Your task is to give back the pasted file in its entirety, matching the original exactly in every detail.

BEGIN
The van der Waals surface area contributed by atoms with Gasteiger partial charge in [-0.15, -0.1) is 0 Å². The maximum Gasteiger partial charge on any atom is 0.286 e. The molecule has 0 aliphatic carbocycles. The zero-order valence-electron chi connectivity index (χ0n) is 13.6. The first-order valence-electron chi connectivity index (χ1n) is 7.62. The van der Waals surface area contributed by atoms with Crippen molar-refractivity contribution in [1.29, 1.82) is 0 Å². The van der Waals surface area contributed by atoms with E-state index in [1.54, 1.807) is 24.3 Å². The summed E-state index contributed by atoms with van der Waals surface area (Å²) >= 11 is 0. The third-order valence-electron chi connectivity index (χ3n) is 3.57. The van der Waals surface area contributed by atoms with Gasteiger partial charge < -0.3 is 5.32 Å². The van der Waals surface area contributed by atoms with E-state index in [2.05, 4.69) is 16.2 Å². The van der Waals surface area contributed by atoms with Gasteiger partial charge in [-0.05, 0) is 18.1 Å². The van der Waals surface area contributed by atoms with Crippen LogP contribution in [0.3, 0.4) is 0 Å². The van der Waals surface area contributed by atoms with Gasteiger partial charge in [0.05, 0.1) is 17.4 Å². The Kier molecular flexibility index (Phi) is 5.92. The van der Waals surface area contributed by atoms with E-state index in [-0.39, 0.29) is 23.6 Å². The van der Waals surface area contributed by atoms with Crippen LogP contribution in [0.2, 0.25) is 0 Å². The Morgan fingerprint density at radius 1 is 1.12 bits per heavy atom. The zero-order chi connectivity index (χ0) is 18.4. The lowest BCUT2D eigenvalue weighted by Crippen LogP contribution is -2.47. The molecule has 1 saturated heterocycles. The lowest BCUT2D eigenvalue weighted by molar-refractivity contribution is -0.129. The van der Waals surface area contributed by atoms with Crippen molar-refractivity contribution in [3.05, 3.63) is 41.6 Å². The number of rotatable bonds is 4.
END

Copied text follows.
The van der Waals surface area contributed by atoms with Gasteiger partial charge in [-0.15, -0.1) is 0 Å². The maximum Gasteiger partial charge on any atom is 0.286 e. The molecule has 0 aliphatic carbocycles. The zero-order valence-electron chi connectivity index (χ0n) is 13.6. The first-order valence-electron chi connectivity index (χ1n) is 7.62. The van der Waals surface area contributed by atoms with Crippen molar-refractivity contribution in [1.29, 1.82) is 0 Å². The van der Waals surface area contributed by atoms with E-state index in [1.54, 1.807) is 24.3 Å². The summed E-state index contributed by atoms with van der Waals surface area (Å²) >= 11 is 0. The third-order valence-electron chi connectivity index (χ3n) is 3.57. The van der Waals surface area contributed by atoms with Gasteiger partial charge < -0.3 is 5.32 Å². The van der Waals surface area contributed by atoms with E-state index in [2.05, 4.69) is 16.2 Å². The van der Waals surface area contributed by atoms with Gasteiger partial charge in [-0.05, 0) is 18.1 Å². The van der Waals surface area contributed by atoms with Crippen LogP contribution in [0.3, 0.4) is 0 Å². The van der Waals surface area contributed by atoms with Gasteiger partial charge in [0.05, 0.1) is 17.4 Å². The Kier molecular flexibility index (Phi) is 5.92. The van der Waals surface area contributed by atoms with E-state index in [-0.39, 0.29) is 23.6 Å². The van der Waals surface area contributed by atoms with Crippen LogP contribution in [0.2, 0.25) is 0 Å². The Morgan fingerprint density at radius 1 is 1.12 bits per heavy atom. The zero-order chi connectivity index (χ0) is 18.4. The lowest BCUT2D eigenvalue weighted by Crippen LogP contribution is -2.47. The molecule has 1 saturated heterocycles. The lowest BCUT2D eigenvalue weighted by molar-refractivity contribution is -0.129. The van der Waals surface area contributed by atoms with Crippen molar-refractivity contribution in [3.05, 3.63) is 41.6 Å². The number of rotatable bonds is 4.